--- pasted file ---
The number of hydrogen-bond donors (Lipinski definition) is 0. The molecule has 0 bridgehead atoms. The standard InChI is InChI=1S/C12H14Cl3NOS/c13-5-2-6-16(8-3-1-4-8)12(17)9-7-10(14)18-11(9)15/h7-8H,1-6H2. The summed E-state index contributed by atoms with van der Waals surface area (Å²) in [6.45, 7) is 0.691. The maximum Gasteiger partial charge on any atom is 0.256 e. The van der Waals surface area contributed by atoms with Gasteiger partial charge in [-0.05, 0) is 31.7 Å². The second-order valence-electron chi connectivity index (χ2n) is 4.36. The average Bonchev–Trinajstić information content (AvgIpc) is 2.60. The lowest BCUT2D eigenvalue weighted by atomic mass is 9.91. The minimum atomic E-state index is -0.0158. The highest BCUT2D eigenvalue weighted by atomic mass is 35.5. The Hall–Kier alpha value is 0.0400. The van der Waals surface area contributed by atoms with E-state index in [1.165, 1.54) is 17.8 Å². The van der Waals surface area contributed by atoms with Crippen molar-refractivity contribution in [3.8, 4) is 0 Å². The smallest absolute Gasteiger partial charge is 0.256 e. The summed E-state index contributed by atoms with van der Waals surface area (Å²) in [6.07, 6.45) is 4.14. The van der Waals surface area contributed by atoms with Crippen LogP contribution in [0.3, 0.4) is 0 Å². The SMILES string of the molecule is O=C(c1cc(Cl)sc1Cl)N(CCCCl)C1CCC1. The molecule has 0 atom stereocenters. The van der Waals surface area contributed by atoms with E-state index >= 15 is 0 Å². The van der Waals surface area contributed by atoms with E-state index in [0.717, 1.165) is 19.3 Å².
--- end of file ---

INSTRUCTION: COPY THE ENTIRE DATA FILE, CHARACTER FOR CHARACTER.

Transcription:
The number of hydrogen-bond donors (Lipinski definition) is 0. The molecule has 0 bridgehead atoms. The standard InChI is InChI=1S/C12H14Cl3NOS/c13-5-2-6-16(8-3-1-4-8)12(17)9-7-10(14)18-11(9)15/h7-8H,1-6H2. The summed E-state index contributed by atoms with van der Waals surface area (Å²) in [6.45, 7) is 0.691. The maximum Gasteiger partial charge on any atom is 0.256 e. The van der Waals surface area contributed by atoms with Gasteiger partial charge in [-0.05, 0) is 31.7 Å². The second-order valence-electron chi connectivity index (χ2n) is 4.36. The average Bonchev–Trinajstić information content (AvgIpc) is 2.60. The lowest BCUT2D eigenvalue weighted by atomic mass is 9.91. The minimum atomic E-state index is -0.0158. The highest BCUT2D eigenvalue weighted by atomic mass is 35.5. The Hall–Kier alpha value is 0.0400. The van der Waals surface area contributed by atoms with E-state index in [1.165, 1.54) is 17.8 Å². The van der Waals surface area contributed by atoms with Crippen molar-refractivity contribution in [3.8, 4) is 0 Å². The smallest absolute Gasteiger partial charge is 0.256 e. The summed E-state index contributed by atoms with van der Waals surface area (Å²) in [6.07, 6.45) is 4.14. The van der Waals surface area contributed by atoms with Crippen LogP contribution in [0.3, 0.4) is 0 Å². The SMILES string of the molecule is O=C(c1cc(Cl)sc1Cl)N(CCCCl)C1CCC1. The molecule has 0 atom stereocenters. The van der Waals surface area contributed by atoms with E-state index >= 15 is 0 Å². The van der Waals surface area contributed by atoms with E-state index in [0.717, 1.165) is 19.3 Å².